Jason Caldwell's Monday Morning Quarterback Column: Auburn Football Looking for A Strong Finish

The Auburn football Tigers will be looking for another strong bowl performance as they take on the challenge of facing the Oklahoma Sooners in New Orleans.

A team that started the 2016 football season with a pair of disappointing losses in its first three games, this group of Auburn Tigers rebounded to win six consecutive games before injuries late in the season contributed to tough losses to rivals Georgia and Alabama.

Through it all this group kept pushing and never let the tough times get them down.

That is why on Sunday the Tigers got the news they are headed to New Orleans for a Jan. 2nd matchup vs. Oklahoma in the Sugar Bowl.

Picked to finish sixth in the SEC’s Western Division this year at the league's annual media days, this team had the talent to compete for a title, but early season struggles on offense and the late injuries derailed those plans. From Malzahn turning over the play calling duties to Rhett Lashlee to Kamryn Pettway’s breakout performance to Kevin Steele’s defense showing major improvement compared to recent seasons, Auburn has shown plenty of bright spots even with an overall 8-4 record.

Despite last season’s 6-6 regular season record the trip up 280 to Birmingham for a bowl game proved to be a pivotal moment for the Tigers because of the way the defense played in the victory over a Memphis team featuring future first round quarterback Paxton Lynch.

That is why this year's bowl game could be such a big one for the Tigers. Facing a 10-win Oklahoma team and getting a victory in that setting could propel Auburn to continued improvement in 2017.

Sugar Bowl Memories

This Sugar Bowl vs. Oklahoma will be just the second time the two teams have played, the first coming following the 1971 season in a bowl game that was also in New Orleans. At the old Tulane Stadium it was the quarterback Jack Mildren show as he ran 30 times for 149 yards and three touchdowns and also threw for another as the Sooners' wishbone attack was too much for the Tigers to overcome in a 40-22 loss. The final score was actually much closer than the game with Oklahoma leading 31-0 at the half.

Obviously the 1983 season Sugar Bowl victory over Michigan is a big one in Auburn history because it should have been for a national championship, but that's a discussion for another day. Bo Jackson's MVP performance and three field goals from Al Del Greco led the Tigers over the Wolverines in a game that probably shouldn't have been that close.

After the 1987 season the game against Syracuse in New Orleans was one I will never forget because of what became a big deal when Pat Dye elected to go for the tie and kick a field goal on fourth down from the 13-yard line with just four seconds left in the game. Had Auburn been closer I think Dye would have gone for the win, but from the 13-yard line that's a very high-risk play.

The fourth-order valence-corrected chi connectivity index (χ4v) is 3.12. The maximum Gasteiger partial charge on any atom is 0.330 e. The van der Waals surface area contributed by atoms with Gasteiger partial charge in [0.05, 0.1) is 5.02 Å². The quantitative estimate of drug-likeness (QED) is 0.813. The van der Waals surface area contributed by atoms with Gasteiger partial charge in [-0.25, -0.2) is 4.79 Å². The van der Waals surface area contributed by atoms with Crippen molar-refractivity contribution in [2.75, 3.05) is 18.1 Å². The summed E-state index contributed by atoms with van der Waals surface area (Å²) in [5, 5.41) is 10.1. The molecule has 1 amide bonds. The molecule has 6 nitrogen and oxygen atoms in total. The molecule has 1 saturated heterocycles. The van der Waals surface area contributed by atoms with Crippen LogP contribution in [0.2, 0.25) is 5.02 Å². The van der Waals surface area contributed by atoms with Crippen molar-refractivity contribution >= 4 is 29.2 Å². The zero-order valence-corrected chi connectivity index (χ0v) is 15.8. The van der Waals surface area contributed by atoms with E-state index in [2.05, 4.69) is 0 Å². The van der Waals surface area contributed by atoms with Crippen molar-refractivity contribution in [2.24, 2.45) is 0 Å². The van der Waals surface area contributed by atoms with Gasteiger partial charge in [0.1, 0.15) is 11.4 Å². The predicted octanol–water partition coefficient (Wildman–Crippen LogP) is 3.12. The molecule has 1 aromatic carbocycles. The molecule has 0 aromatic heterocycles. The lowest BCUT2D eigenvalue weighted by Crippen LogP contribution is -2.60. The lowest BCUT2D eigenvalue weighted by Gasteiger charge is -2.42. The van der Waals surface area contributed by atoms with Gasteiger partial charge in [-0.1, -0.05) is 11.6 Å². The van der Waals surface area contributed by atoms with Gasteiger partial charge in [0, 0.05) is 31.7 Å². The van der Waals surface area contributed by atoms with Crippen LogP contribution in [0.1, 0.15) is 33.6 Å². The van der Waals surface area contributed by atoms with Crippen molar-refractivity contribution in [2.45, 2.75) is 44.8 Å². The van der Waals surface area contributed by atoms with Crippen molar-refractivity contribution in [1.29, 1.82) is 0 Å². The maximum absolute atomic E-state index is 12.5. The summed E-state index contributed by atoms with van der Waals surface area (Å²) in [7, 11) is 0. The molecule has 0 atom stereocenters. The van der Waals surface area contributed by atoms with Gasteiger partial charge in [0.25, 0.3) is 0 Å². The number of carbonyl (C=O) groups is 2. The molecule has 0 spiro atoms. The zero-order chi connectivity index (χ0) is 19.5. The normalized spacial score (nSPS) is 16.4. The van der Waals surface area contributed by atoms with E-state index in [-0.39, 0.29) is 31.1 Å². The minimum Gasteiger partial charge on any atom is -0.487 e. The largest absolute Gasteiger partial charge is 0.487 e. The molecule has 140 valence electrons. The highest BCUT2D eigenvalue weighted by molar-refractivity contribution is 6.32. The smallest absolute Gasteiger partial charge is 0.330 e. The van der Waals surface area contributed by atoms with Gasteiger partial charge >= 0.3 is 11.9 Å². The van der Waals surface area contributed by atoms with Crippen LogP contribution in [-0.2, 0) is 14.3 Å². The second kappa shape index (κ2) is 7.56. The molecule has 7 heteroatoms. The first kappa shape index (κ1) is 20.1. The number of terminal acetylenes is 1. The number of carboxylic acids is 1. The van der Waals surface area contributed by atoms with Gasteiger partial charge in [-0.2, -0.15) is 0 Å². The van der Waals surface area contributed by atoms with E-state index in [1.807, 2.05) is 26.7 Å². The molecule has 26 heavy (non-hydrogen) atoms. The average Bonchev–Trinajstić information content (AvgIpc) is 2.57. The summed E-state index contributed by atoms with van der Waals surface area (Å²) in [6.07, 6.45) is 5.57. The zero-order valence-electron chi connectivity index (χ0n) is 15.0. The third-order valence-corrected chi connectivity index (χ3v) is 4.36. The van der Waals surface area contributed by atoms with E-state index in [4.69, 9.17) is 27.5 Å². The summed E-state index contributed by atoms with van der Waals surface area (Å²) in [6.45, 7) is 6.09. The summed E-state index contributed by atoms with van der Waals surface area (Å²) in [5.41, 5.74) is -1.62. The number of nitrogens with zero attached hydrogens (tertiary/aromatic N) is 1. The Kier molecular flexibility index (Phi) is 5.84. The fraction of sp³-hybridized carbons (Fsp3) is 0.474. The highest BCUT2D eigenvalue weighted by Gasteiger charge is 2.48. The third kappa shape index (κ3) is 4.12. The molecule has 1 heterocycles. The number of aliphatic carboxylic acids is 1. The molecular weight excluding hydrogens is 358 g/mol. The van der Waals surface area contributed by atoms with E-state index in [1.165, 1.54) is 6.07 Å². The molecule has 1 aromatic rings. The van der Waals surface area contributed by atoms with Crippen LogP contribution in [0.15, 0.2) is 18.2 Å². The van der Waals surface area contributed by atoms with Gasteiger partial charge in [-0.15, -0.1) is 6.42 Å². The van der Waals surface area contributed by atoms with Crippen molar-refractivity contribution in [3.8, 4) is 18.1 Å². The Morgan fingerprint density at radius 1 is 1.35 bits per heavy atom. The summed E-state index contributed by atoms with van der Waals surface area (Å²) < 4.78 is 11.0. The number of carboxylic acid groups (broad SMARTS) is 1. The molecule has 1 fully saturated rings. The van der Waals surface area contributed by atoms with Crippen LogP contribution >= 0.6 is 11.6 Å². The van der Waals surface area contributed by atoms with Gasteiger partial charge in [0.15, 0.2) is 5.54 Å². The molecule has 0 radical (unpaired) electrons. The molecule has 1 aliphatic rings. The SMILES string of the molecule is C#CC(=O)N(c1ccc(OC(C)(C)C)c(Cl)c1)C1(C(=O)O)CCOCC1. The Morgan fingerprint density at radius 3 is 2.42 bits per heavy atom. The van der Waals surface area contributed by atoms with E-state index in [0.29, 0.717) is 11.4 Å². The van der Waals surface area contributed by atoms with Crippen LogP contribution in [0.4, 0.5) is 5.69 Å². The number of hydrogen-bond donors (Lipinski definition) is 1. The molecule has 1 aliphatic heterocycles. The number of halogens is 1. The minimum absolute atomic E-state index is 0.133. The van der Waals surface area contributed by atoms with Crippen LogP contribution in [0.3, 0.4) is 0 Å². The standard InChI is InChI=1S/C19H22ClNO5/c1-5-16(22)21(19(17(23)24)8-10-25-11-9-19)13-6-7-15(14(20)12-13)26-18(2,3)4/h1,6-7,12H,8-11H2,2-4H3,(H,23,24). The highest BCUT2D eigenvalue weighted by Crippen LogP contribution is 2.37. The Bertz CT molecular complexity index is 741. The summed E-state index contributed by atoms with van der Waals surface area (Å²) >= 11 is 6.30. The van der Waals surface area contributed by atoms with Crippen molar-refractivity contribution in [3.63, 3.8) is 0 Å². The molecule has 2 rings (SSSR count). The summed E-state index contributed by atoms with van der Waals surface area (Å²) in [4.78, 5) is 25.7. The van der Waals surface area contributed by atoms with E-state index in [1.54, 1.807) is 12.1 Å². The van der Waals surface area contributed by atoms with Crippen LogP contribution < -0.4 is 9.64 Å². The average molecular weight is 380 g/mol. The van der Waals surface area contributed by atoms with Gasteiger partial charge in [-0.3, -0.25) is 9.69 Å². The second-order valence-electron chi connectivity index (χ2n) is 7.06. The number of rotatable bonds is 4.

What irks me to this day is that Syracuse is the one that actually allowed it to happen in the first place. Just minutes earlier the Orangemen had a fourth down and inches at the Auburn 21-yard line and chose to kick a field goal to take a 16-13 lead. It's ridiculous to call out a team for not going for a touchdown from 13 yards out when you weren't willing to roll the dice with just inches to gain a first down.

The next year it was Florida State getting past Auburn behind Sammie Smith's big day for the Seminoles, but the end of the game is what will always haunt the Tigers because of the obvious interference on Freddy Weygand on the next to last play of the game. Reggie Slack calmly drove the Tigers down the field late in the game, including a big fourth down throw to Lawyer Tillman, to put Auburn in position for the win. On second and 10 from the 22 with less than 20 seconds left Slack rolled to his right and sent a laser towards Weygand just in front of the goal line, but Dodge hit Weygand from behind well before the ball arrived. A pass interference call would have moved the ball to the 11 and given Auburn a much better shot for a winning touchdown pass. Instead Auburn had to take a chance and Deion Sanders intercepted to end the game.

Auburn's last trip to New Orleans came in 2004 when the Tigers finished an undefeated season with a 16-13 win over Virginia Tech in a game that shouldn't have been that close. Auburn dominated the game and led 16-0 into the fourth quarter. A 10-play drive took the ball all the way to the 28 of the Hokies before Carnell Williams fumbled. Just a field goal makes it a three-score game and ends things, but Virginia Tech drove down the field for a score. Two consecutive drives of three running plays couldn't muster a first down for the Tigers and when the Hokies hit an 80-yard touchdown strike with just over two minutes left the game was in doubt. Auburn recovered an onside kick to run out the clock on the closer than needed victory.

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